The sculptural installation will be known as “The Girl Puzzle“, and invites the viewer to experience many facets of Nellie Bly’s talent, conviction and compassion. The ground-breaking journalist and women’s rights advocate exposed the horrors of the Blackwell Island Insane Asylum in 1887 on Roosevelt Island. A rendering has not yet been made public. Construction of the installation is scheduled to be completed in Summer 2020.
Gertrude Stein in Bryant Park
A monument to Gertrude Stein was installed in Bryant Park, right behind the New York Public Library, in 1992. Its placement reflects Stein’s significant literary contributions. The seated bronze figure on a pedestal was created by sculptor artist Jo Davidson. The monument is one of five sculptures in this park.
(Included in New York Talking Statues)
Eleanor Roosevelt in Riverside Park
A monument to Eleanor Roosevelt stands in Riverside Park at 72nd Street and Riverside Drive. The bronze figure appears to be half-seated against a boulder. It was created by sculptor artist Penelope Jencks; the boulder and foot stone created by Michael Middleton.
Rockaway Women Veterans Monument dedicated in 1989 in recognition to all women who served their country in time of conflict. The bronze and granite sculpture was created by Eileen Barry and is located at Beach 94th and Rockaway Beach Boulevard, center mall, north side.
Golda Meir on Broadway
In 1984, a bronze sculpture of Golda Meir was unveiled in the Garment District. It was created by Philadelphia artist Beatrice Goldfine, commissioned by the JCC and the Golda Meir Memorial Committee, and is situated at Golda Meir Square, Broadway at East 39th Street.
Joan of Arc on Riverside Drive
A bronze monument to Joan of Arc sits high on a pedestal on 93rd Street and Riverside Drive. Dedicated in 1915, it was the creation of the eminent artist and art patron, Anna Vaughn Hyatt Huntington.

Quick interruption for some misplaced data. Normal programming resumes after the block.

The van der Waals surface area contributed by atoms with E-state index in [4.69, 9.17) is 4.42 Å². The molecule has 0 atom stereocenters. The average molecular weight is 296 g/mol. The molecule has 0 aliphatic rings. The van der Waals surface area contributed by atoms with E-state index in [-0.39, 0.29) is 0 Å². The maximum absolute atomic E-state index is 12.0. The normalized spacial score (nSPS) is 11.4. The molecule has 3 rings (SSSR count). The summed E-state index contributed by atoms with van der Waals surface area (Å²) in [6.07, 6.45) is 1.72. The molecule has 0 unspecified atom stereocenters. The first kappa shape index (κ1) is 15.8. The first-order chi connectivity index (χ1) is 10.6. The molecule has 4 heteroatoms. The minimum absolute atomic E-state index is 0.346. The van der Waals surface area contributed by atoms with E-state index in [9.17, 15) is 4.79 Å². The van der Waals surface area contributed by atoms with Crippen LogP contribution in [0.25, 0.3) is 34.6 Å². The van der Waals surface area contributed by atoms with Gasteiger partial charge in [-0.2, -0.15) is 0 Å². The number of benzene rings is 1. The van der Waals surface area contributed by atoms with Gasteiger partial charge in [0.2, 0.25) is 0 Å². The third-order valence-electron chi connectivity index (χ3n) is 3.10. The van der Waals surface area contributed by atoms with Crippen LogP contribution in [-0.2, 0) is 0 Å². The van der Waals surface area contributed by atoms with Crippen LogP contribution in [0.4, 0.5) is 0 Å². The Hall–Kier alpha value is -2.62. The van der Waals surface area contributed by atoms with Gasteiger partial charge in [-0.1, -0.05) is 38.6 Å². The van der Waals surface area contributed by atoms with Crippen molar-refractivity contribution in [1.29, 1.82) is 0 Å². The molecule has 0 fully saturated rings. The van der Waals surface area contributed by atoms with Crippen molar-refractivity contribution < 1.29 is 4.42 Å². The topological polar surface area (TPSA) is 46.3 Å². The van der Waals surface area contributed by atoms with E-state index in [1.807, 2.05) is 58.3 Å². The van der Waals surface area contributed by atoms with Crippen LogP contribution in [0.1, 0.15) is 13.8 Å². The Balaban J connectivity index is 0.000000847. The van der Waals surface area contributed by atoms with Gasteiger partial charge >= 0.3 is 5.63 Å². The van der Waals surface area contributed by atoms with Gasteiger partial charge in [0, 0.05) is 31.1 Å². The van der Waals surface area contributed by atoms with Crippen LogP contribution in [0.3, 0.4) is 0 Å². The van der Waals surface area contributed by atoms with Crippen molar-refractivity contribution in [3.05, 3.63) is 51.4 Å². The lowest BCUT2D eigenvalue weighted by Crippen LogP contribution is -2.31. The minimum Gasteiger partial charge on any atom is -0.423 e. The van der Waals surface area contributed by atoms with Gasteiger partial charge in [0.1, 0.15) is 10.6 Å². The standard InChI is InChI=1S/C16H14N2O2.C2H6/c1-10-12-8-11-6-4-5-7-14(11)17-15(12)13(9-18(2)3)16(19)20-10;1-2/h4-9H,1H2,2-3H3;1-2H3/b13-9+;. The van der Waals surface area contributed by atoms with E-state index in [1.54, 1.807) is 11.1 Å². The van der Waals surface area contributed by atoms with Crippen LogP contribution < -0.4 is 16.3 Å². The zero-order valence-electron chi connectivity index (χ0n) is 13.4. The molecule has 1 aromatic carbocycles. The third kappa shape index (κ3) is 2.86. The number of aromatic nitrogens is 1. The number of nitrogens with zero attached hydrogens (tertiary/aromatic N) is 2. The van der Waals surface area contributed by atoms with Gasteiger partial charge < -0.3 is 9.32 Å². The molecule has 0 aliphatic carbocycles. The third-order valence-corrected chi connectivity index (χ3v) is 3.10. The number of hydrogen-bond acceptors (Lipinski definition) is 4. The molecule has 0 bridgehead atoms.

(Included in New York Talking Statues)
Harriet Tubman in Harlem
The sculpture, Swing Low, Harriet Tubman is located at the intersection of St. Nicholas Avenue and Frederick Douglass Boulevard at 122nd Street in Harlem. It was created by sculptor Alison Saar as a Percent for Art installation, dedicated in 2008.
(Included in New York Talking Statues)
This fountain honors children’s book author Frances Eliza Hodgson Burnett. It is located in The Conservatory Garden of Central Park.
Fearless Girl on Wall Street
A bronze sculpture entitled Fearless Girl, created by sculpture artist Kristen Visbal and commissioned by State Street Global Advisors, recently made her move ~ original installed facing Charging Bull, now located on Wall Street near the New York Stock Exchange, in view of Federal Hall (visible in the background in image above).
Goddess Athena in Astoria
A standing figure of The Goddess Athena on a pedestal is located in Athens Square Park, 30th Street and 30th Avenue in Astoria, Queens, dedicated in 1998.
(Included in New York Talking Statues).
Susan B. Anthony + Elizabeth Cady Stanton to Literary Walk in 2020
Monumental Women’s Statue Fund has commissioned and endowed a monument in Central Park honoring pioneers in the battle for Woman Suffrage and the movement for women’s rights, scheduled for installation in 2020.
Shirley Chisholm coming to Prospect Park, Brooklyn
A monument celebrating Shirley Chisholm, the first black woman to serve in the House of Representatives, is coming to Prospect Park in 2020. It will be placed outside the Parkside entrance, located at the intersections of Parkside and Ocean Avenues. It will be built by She Built NYC, a city effort to expand representation of women in public art and monuments.
Check out the five final design proposals unveiled by the NYC Department of Cultural Affairs, Percent for Art program, along with statements from the artists. Anticipated completion is the end of 2020.
The Statue of Liberty (Lady Liberty)
The Statue of Liberty ~ Enlightening the World was a gift of friendship from the people of France to the United States, dedicated in 1886. It was designated as a National Monument in 1924 and is part of the National Park Service. The copper statue was designed by French sculptor Frédéric Auguste Bartholdi.
Check out The New York Talking Statues Project here.